Top 10 speaking tips for engineers

Top 10 speaking tips for engineers

Posted on April 12, 2012 0 Comments
Ken Krupa on stage at MarkLogic World

Over the years, I’ve been pretty involved wrangling the technical talks for MarkLogic World, the biggest event in the MarkLogic calendar. In doing so, I’ve built up a set of tips for the speakers. Most of the speakers are engineers, and many of them rarely (if ever) speak in public. It occurred to me that others might be in a similar situation— someone with a very technical background who, once a year or so, represents his/her company and product to a large audience.

So here are my “Top 10” speaker guidelines for engineers speaking at MarkLogic’s user conference.

  1. Be in the room, ready to give your talk, at least 10 minutes before the start date. Don’t show up 2 minutes before the talk starts with a USB drive containing your presentation.
  2. Rehearse your final talk. Make sure you proofread and rehearse the final-final version of your deck, preferably out loud—to your wife/husband/dog. The more comfortable you are with the material the more relaxed and confident you will be on the day.
  3. Practice the opening. The first 30 seconds of a talk is when you’re going be most nervous (even if you’ve presented hundreds of times before). Practice what you’re going to say in those first 30 seconds, so you know it word-for-word. That’ll get you off and running smoothly, and you don’t risk missing something important like your name or title. Some people also memorize the slide transitions—the last thing you say on a slide, and the first thing you say on the next. This makes slide transitions smoother, and helps with pacing.
  4. Establish credibility. You may be a world’s expert (or even the world’s expert!) in your topic. But the audience doesn’t know that. Take a few sentences to tell the audience about the work you do. Give them a little bit of background that says why you are uniquely qualified to give this talk.
  5. Set the context. You have probably seen this stuff a dozen times before, and you eat/sleep/breathe the topic area. But a lot of people in the audience haven’t seen any of this material. For those talking about new and unreleased stuff, this may be the first time anyone outside of engineering and a handful of Early Access customers have seen it. Take a couple of slides to set the scene—this is who I am, this is what I’m going to talk about, this is why you care, this is what you may already know about the topic area. Don’t forget to talk about Your Product—blah may be wonderful, but you’re here to talk about how doing blah with Your Product is even more wonderful.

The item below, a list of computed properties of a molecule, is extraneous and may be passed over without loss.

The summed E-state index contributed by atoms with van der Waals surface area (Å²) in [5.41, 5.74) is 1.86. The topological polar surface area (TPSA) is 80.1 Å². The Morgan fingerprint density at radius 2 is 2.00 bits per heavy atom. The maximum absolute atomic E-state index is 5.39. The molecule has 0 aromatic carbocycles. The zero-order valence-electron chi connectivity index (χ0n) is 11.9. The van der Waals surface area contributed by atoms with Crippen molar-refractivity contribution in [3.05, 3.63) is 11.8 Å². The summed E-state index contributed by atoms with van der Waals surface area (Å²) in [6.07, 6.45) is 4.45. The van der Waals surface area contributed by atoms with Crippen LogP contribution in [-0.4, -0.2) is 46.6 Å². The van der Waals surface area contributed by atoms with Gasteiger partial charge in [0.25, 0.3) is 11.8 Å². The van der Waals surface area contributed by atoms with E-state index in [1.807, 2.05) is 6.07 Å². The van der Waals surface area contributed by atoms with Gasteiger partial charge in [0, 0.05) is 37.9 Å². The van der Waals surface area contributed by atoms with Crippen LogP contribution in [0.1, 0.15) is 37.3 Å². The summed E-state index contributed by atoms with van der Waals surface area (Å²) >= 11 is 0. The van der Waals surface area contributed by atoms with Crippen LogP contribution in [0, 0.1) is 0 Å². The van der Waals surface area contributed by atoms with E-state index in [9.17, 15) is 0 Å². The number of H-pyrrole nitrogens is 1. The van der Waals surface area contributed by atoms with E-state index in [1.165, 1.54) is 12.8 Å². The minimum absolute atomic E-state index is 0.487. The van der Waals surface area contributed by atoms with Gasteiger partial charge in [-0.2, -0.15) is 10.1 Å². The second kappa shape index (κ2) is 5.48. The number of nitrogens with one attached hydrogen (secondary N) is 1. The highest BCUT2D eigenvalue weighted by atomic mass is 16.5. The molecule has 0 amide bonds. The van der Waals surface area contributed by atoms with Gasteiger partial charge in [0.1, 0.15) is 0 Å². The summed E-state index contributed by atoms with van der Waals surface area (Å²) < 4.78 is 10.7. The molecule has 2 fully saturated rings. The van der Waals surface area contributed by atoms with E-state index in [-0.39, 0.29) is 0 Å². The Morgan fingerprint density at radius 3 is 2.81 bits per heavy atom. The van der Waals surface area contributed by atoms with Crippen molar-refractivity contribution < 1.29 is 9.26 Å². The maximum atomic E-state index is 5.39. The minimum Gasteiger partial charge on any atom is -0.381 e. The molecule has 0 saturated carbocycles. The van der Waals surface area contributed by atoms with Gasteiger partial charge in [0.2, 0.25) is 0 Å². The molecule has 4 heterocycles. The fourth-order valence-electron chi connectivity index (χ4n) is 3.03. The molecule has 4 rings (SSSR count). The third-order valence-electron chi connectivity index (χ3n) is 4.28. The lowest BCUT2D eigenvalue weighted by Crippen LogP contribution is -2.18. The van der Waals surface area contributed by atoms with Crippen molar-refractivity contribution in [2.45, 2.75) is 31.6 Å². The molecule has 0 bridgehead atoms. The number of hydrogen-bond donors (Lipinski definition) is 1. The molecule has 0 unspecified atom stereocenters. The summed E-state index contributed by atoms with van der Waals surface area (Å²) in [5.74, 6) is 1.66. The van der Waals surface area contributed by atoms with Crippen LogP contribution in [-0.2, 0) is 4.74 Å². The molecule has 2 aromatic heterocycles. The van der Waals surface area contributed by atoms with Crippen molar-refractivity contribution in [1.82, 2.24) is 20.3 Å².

6. Be enthusiastic and positive. You’re probably presenting a feature you’ve spent the past 6 months building. You know all the edge cases and the limitations and the gray areas. And you’ve rehearsed this presentation so many times you’re reciting bits of it in your sleep. But take a deep breath and realize this is a fantastic new feature that’s brand new to the people in the audience and they are going to get excited about it. It’s going to make their lives easier, it’s going to get them a promotion and stock options and a Ferrari, it’s going to rock their world.You don’t need to go all marketing overnight. Think of the first time you showed this thing to a colleague or to your boss—engineers often grab me and say “hey, wanna see something cool?”—capture some of that excitement and passion in your talk.You don’t need to lie about capabilities, just “accentuate the positive” (as the old song goes). Most negatives can be turned around and expressed as a positive. Sometimes this is subtle:
    • “it probably won’t do more than X/sec” -> “it can do as much as X/sec”
    • “it takes 50% less time” -> “it’s twice as fast”